- The whole point of Google was that its indexing algorithm was almost completely different than other search engines at the time. Does the author not remember how bad search results were in the 90s? Also, Google grew out of Larry Page’s dissertation, so it’s not like pitching was done before the algorithm existed.
- Part of PayPal’s appeal is that it’s more secure to give just one website your financial information and use that for purchases than to give your credit card information to a new person every time you make buy something online
- LinkedIn totally confused me in college, but now I appreciate separating my professional and social networking activities. And evidently lots of companies do use LinkedIn for recruiting since they can sort-of target appropriate people better than random Internet ads.
- Tesla actually does work with other car companies on some models and does have a goal of providing electric car equipment to other manufacturers to help mainstream electric cars. And considering that it was founded in 2003, its existence predates the cleantech “backlash”.
- 2/3 of SpaceX is owned by Elon Musk. And SpaceX doesn’t just want to be a commercial NASA (and even if the author finds this really weird, I would invite him to read almost any science fiction talking about space colonization). It plans to do commercial satellite launches as well, which are big business now.
- Firefox is the work of a free software group. Which is mostly funded by a non-profit (and a company that makes money, but that reinvests nearly all of that into the non-profit).
- Honestly, the only crazy ideas here seem to be Instagram and Twitter. And people still seem unsure of how those are supposed to make money so maybe we’ll find that their current structures are ridiculous.
Of course, the reason this list is so popular is because people seem to love counterintuitive ideas proving some experts or conventional wisdom wrong. It’s like Malcolm Gladwell applied to entrepreneurship. And just as wrong.
So Microsoft has just announced a pretty awesome speech recognition/speech translation program. More on this later, but the video is really cool. If you want to skip to the translation bit, jump ahead to 7 minutes in and you’ll see English to Chinese text, and then later it goes to Chinese audio (I assume it’s Mandarin?).
There are a few obvious limitations – You can definitely tell he is speaking slower than normal. A few times he gets really excited and you can see the English speech recognition accuracy really drop. And even speaking slowly, it’s not perfect. But it’s pretty good overall (I can’t comment on the translation, since I know no Chinese). Also, they say his voice was used for the Chinese audio, and I believe it, but it doesn’t sound incredibly “unique”. To me, it just sounds like it’s about his pitch, but that’s it.
Update: So what makes this different than other translators? You may have noticed he described previous work as using “hidden Markov modeling” and this is a “deep neural network”. Markov chains are basically networks of probabilities. For instance, we can use a Markov chain to describe your lunch behavior if you’re really ritualistic. Let’s say you and I are co-workers. We’re in separate wings and are good acquaintances, but maybe not super close friends, so if we run into each other, we’ll eat together, but otherwise we won’t. There’s a 60% chance our morning meetings end such that we run into each other right before lunch. If you eat by yourself, there’s a 30% chance you grab pre-made sushi from the cafeteria and eat at your desk, a 50% chance you eat something from the grill in the cafeteria, a 10% chance you go out and get barbecue for lunch and finally a 10% chance you go to the Mexican restaurant. If you meet me, there’s a 10% chance we eat take-out sushi from the cafeteria, a 30% chance you we go to the cafeteria grill, a 20% chance we go get barbecue , and a 40% chance we go to the Mexican place.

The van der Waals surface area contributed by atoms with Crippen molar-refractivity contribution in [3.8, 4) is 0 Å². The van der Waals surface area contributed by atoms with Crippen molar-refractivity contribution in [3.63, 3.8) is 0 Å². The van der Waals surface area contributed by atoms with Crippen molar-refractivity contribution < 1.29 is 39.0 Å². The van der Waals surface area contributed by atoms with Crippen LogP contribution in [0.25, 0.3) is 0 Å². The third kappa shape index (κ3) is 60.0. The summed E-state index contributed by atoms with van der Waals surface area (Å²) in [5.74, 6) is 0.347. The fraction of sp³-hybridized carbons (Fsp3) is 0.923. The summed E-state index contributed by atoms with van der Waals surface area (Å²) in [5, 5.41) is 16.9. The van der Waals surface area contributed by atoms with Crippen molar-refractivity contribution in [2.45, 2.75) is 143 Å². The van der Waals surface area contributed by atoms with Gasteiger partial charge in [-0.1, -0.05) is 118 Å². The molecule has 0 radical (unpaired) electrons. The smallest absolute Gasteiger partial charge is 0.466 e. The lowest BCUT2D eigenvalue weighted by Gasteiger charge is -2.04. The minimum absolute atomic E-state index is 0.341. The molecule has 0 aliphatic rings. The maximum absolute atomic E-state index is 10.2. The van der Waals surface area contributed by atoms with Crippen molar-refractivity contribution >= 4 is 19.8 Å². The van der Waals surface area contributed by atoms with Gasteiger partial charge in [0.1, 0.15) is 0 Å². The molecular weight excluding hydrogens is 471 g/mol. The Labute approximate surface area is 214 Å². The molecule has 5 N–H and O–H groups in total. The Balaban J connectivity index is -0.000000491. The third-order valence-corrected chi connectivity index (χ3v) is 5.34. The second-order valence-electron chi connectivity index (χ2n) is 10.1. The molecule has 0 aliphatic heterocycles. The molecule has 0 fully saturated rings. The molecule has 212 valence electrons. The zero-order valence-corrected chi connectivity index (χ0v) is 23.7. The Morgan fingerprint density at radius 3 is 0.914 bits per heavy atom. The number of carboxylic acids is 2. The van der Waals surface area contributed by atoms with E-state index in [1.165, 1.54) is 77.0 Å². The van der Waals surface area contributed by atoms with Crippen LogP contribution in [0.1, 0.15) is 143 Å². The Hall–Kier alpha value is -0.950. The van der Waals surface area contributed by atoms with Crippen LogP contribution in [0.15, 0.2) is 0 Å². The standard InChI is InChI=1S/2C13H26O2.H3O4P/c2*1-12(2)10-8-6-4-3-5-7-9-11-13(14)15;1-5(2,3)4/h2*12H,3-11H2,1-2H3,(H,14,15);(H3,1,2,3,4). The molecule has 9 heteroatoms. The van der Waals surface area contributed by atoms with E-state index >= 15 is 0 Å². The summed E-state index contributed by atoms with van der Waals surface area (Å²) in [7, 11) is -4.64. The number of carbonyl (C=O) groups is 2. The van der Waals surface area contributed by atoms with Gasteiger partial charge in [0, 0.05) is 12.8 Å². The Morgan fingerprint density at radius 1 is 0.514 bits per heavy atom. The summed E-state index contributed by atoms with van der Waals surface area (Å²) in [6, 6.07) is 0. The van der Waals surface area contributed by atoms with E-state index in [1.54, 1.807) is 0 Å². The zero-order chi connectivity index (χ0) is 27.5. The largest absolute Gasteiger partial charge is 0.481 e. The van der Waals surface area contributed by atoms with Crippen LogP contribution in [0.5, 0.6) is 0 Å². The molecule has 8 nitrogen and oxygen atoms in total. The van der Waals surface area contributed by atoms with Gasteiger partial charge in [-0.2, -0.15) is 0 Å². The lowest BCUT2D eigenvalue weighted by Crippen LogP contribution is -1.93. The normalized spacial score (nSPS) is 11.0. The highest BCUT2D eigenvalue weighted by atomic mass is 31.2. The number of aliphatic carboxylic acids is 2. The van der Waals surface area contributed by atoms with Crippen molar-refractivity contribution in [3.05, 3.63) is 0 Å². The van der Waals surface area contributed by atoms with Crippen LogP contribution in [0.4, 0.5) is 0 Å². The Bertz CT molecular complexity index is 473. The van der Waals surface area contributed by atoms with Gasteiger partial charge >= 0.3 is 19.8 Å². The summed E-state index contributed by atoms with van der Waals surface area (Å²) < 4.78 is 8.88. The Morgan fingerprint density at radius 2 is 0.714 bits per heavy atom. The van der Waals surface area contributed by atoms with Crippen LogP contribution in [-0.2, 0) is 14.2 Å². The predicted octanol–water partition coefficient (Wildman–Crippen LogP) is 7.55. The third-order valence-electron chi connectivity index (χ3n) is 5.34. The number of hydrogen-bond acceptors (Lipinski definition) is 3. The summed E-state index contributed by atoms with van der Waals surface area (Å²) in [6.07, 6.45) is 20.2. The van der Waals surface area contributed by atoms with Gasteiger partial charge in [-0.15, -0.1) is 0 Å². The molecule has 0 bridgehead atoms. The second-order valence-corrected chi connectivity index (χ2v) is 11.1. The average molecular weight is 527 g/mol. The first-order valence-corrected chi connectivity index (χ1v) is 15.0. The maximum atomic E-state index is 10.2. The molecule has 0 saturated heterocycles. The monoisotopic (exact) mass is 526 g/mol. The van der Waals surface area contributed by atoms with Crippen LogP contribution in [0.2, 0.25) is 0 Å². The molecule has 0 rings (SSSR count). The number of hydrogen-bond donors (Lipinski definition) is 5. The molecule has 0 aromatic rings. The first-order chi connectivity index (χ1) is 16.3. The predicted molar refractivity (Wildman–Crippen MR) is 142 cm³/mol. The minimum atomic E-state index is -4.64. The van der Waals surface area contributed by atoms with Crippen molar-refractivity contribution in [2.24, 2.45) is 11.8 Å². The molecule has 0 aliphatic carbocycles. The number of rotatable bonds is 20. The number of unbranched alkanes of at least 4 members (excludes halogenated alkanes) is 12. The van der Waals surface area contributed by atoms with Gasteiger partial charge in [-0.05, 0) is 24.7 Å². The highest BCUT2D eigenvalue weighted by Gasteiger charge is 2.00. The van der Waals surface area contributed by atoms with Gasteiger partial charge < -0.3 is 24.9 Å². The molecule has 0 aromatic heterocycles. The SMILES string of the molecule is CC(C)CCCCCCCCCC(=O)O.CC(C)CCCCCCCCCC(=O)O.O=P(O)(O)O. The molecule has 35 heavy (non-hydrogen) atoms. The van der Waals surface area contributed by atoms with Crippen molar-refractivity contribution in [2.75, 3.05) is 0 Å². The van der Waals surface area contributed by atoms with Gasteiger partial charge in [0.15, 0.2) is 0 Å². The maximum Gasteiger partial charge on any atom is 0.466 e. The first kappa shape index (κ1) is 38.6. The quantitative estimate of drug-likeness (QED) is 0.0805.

Someone who knew all of this could figure out how often you’re likely to eat at each thing. The equivalent of a hidden Markov model in this case might be a co-worker who always see your leftovers at your desk and then tries to work backwards to figure out the probabilities of these events happening. As the above XKCD points out, sometimes the most probable thing following doesn’t always happen. And that’s the big limit to a Markov model. You can only work with the most recent state.
So the tech world is abuzz with the CEO equivalent of a catfight. At a dinner in Aspen, Colorado (which seems to have cool meetings like every other week over the summer), Peter Thiel (co-founder of PayPal) and Eric Schmidt (chair of Google) were members of a panel discussion. Thiel launched the first strike, saying “Google is no longer a technology company“. Google is known for having a large amount of cash in its coffers, but spends little of that on research and development. Thiel argues Google is just sitting on it because the company “is out of ideas” and accused Microsoft of being in a similar position.
This seems to fit into Thiel’s more pessimistic view of the future of technology. Unlike most people in this day and age, Thiel thinks the pace of scientific and technological development is slowing down. Though I think that might only be true based on his definition of progress. Thiel seems to think only “disruptive technologies” are meaningful. Improving on existing technology doesn’t seem relevant to him, as he said Google is stagnating by sliding by on search, and his venture capital firm’s motto is “We wanted flying cars, instead we got 140 characters.”